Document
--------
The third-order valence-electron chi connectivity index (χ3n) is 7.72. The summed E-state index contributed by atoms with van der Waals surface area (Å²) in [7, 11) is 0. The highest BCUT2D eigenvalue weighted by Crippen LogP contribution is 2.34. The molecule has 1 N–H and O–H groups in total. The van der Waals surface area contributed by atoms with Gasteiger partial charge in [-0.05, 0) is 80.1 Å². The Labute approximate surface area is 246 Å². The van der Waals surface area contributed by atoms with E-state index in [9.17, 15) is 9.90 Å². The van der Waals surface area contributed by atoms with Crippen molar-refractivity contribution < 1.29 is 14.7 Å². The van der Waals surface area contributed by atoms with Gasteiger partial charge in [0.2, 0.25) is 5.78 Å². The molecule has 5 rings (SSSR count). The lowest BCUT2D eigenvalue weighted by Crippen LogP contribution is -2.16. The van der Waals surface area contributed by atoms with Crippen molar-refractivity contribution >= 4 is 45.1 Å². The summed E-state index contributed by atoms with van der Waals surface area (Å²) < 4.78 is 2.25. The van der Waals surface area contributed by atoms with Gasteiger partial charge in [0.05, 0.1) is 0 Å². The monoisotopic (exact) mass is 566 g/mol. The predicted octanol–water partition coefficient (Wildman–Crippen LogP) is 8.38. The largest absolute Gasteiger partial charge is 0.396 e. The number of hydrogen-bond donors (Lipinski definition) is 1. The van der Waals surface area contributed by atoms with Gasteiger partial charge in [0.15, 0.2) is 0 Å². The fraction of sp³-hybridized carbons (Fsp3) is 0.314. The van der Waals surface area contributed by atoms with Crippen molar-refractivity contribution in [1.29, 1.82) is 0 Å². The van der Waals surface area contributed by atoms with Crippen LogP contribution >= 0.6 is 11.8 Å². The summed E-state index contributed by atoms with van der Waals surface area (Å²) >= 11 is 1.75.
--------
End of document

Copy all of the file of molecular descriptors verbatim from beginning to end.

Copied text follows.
The third-order valence-electron chi connectivity index (χ3n) is 7.72. The summed E-state index contributed by atoms with van der Waals surface area (Å²) in [7, 11) is 0. The highest BCUT2D eigenvalue weighted by Crippen LogP contribution is 2.34. The molecule has 1 N–H and O–H groups in total. The van der Waals surface area contributed by atoms with Gasteiger partial charge in [-0.05, 0) is 80.1 Å². The Labute approximate surface area is 246 Å². The van der Waals surface area contributed by atoms with E-state index in [9.17, 15) is 9.90 Å². The van der Waals surface area contributed by atoms with Crippen molar-refractivity contribution < 1.29 is 14.7 Å². The van der Waals surface area contributed by atoms with Gasteiger partial charge in [0.2, 0.25) is 5.78 Å². The molecule has 5 rings (SSSR count). The lowest BCUT2D eigenvalue weighted by Crippen LogP contribution is -2.16. The van der Waals surface area contributed by atoms with Crippen molar-refractivity contribution >= 4 is 45.1 Å². The summed E-state index contributed by atoms with van der Waals surface area (Å²) < 4.78 is 2.25. The van der Waals surface area contributed by atoms with Gasteiger partial charge in [0.05, 0.1) is 0 Å². The monoisotopic (exact) mass is 566 g/mol. The predicted octanol–water partition coefficient (Wildman–Crippen LogP) is 8.38. The largest absolute Gasteiger partial charge is 0.396 e. The number of hydrogen-bond donors (Lipinski definition) is 1. The van der Waals surface area contributed by atoms with Gasteiger partial charge in [0.15, 0.2) is 0 Å². The fraction of sp³-hybridized carbons (Fsp3) is 0.314. The van der Waals surface area contributed by atoms with Crippen molar-refractivity contribution in [1.29, 1.82) is 0 Å². The van der Waals surface area contributed by atoms with Crippen LogP contribution >= 0.6 is 11.8 Å². The summed E-state index contributed by atoms with van der Waals surface area (Å²) >= 11 is 1.75.